Soaring gas prices that threaten to push up winter fuel bills, hurt consumption and exacerbate a near-term spike in inflation are another blow to a world economy just getting back on its feet after the coronavirus shock.
The gas market chaos, which has driven prices 280 per cent higher in Europe this year and led to a 100-per-cent-plus surge in the United States, is being blamed on a range of factors from low storage levels to carbon prices to reduced Russian supplies.
So high are tensions that several European Parliament lawmakers have demanded an investigation into what they said could be market manipulation by Russia’s Gazprom.
Whatever the causes, the surge carries major market implications:
Analysts say it’s too early to downgrade economic growth forecasts but a hit to economic activity looks inevitable.
Morgan Stanley reckons the impact in the United States, the world’s biggest economy, should be small. While more than a third of U.S. energy consumption in 2020 was supplied by natural gas, users were predominantly industrial, it notes.
Overall though, higher gas prices raise the risk of stagflation – high inflation, low growth.
“It is quite clear there is a growing sense of unease about the economic outlook as a growing number of companies look ahead to the prospect of rising costs,” said Michael Hewson, chief market analyst at CMC Markets.
Euro zone wholesale power prices are at record highs, potentially exacerbating inflation pressures inflicted by COVID-related supply bottlenecks. In Germany, 310,000 households face an 11.5 per cent increase in gas bills, data showed on Monday.
Noting German factory gate prices were already the highest since 1974, Citi analysts predicted 5 per cent hikes for electricity and gas prices in January, adding 0.25 percentage points to consumer inflation next year.
Higher food costs are another side effect, given a shortage of carbon dioxide which is used in slaughterhouses and to prolong the shelf-life of food. Cuts in fertilizer production could also lift food prices.
Goldman Sachs predicts higher oil demand, with a US$5-per-barrel upside risk to its fourth-quarter 2021 Brent price forecast of US$80 a barrel. Brent is trading at about US$74 currently.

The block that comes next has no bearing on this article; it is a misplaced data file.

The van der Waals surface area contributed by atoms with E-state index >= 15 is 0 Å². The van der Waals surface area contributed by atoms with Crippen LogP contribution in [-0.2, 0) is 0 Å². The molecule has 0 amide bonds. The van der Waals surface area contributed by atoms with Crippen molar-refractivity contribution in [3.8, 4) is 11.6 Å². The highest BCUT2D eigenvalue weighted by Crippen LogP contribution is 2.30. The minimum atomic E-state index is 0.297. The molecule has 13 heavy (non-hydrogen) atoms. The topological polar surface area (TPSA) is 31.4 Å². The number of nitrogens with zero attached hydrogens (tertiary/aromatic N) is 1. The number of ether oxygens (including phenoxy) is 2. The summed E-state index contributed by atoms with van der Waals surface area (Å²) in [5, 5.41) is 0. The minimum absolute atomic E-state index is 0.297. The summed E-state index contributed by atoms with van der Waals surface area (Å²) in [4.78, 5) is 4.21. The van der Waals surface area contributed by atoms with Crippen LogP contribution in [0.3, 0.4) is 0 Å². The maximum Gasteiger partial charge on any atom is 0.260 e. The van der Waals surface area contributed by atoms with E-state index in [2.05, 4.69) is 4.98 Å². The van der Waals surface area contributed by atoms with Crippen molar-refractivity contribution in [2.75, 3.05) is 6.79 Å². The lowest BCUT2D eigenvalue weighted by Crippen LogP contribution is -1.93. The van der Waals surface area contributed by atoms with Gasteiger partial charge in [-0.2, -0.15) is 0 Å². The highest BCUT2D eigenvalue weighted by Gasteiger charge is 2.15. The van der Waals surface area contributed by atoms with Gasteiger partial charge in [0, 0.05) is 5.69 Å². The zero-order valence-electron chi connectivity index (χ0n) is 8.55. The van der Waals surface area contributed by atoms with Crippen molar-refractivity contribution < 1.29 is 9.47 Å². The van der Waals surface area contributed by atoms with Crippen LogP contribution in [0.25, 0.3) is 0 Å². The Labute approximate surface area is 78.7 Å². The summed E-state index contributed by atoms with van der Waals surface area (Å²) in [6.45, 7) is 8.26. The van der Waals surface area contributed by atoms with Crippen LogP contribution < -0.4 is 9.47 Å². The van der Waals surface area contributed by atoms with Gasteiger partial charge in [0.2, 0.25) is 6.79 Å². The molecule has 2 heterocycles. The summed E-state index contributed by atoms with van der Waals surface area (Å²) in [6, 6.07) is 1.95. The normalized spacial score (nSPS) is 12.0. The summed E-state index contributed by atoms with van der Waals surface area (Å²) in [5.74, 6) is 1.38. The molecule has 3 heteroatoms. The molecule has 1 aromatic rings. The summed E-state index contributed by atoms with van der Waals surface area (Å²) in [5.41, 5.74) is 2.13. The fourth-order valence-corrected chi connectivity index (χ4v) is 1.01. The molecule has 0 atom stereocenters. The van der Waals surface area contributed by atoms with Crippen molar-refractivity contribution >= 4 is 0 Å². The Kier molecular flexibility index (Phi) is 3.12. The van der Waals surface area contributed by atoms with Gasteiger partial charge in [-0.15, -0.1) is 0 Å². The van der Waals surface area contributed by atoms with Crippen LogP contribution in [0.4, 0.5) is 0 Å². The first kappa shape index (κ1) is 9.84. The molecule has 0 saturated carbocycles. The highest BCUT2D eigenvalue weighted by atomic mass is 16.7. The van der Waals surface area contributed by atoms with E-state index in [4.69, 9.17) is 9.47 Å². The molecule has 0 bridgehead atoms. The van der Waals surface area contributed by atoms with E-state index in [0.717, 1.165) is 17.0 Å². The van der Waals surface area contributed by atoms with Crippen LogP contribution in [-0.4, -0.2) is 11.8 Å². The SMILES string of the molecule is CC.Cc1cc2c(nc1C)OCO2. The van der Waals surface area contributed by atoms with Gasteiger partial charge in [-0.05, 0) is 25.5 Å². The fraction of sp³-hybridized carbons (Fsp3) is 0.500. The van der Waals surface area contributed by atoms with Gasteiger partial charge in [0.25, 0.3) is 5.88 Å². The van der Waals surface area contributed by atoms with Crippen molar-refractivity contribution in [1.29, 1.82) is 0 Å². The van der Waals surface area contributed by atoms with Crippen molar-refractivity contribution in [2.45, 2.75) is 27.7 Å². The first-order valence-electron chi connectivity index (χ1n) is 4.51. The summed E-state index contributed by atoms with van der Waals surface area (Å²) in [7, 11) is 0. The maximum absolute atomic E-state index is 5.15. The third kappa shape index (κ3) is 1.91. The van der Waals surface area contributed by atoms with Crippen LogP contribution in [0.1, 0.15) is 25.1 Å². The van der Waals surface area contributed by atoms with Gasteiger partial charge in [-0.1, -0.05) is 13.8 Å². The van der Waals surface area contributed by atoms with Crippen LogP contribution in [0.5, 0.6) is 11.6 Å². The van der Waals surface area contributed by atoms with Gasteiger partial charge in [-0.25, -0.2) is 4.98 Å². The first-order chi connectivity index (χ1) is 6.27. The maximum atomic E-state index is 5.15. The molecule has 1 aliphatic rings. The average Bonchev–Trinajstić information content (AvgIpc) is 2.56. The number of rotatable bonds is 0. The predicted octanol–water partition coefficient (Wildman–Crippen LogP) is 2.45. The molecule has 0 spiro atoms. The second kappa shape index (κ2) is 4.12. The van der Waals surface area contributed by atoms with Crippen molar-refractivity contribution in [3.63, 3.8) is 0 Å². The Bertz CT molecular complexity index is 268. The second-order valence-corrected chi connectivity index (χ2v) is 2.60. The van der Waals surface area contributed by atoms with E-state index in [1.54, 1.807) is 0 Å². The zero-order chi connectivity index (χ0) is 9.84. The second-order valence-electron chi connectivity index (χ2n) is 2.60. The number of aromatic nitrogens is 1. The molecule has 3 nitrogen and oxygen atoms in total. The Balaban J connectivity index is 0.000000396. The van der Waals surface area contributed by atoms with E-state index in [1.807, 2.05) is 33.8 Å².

Central banks are sticking with the line that the spike in inflation is temporary – European Central Bank board member Isabel Schnabel said on Monday she was happy with the broad-based rise in inflation.
But as market- and consumer-based measures of inflation expectations rise, gas prices will be on central banks’ radar.
“If we have higher inflation, transitory or structural, and have slower growth – it will be a very tricky situation for markets and central banks to assess, navigate and communicate,” said Piet Haines Christiansen, chief strategist at Danske Bank.
This week’s central bank meetings could test policy makers’ resolve. The Bank of England meeting on Thursday is in particular focus, given U.K. inflation has just hit a nine-year high.
With U.K. producer price inflation soaring, shipping costs showing little sign of cooling, commodity prices higher up and job vacancies tipping one million, there is a growing chance that higher prices will stick around for longer, said Susannah Streeter, senior analyst at Hargreaves Lansdown.
“If they do, more [BoE] members may move quickly to vote for a rate rise sooner than expected next year, but it would be an unpopular course of action with looming tax rises already hard to digest for many consumers,” she said.
Britain is considering offering state-backed loans to energy firms after big suppliers requested support to cover the cost of taking on customers from companies that went bust under the impact of gas prices. One firm, Bulb, is reportedly seeking a bailout.
France meanwhile plans one-off €100 (US$118) payments to millions of households to help with energy bills.
“The story emerging from the U.K. energy sector will soon be more relevant to the European market than Evergrande,” said Althea Spinozzi, senior fixed income Strategist at Saxo Bank.
And in a week packed with central bank meetings, she added that markets were “right to fret.”
Spain shocked the utility sector last week by redirecting billions of euros in energy companies’ profits to consumers and capping increases in gas prices. Revenue hits at Iberdrola and Endesa were estimated by RBC at €1-billion and shares in the companies sold off heavily.
Since the move, investors have fretted about contagion to other countries, Morgan Stanley said. While seeing those fears as overdone, the bank acknowledged there was a risk of margin squeezes at European utilities in coming months.
Sector shares are down for the third week straight
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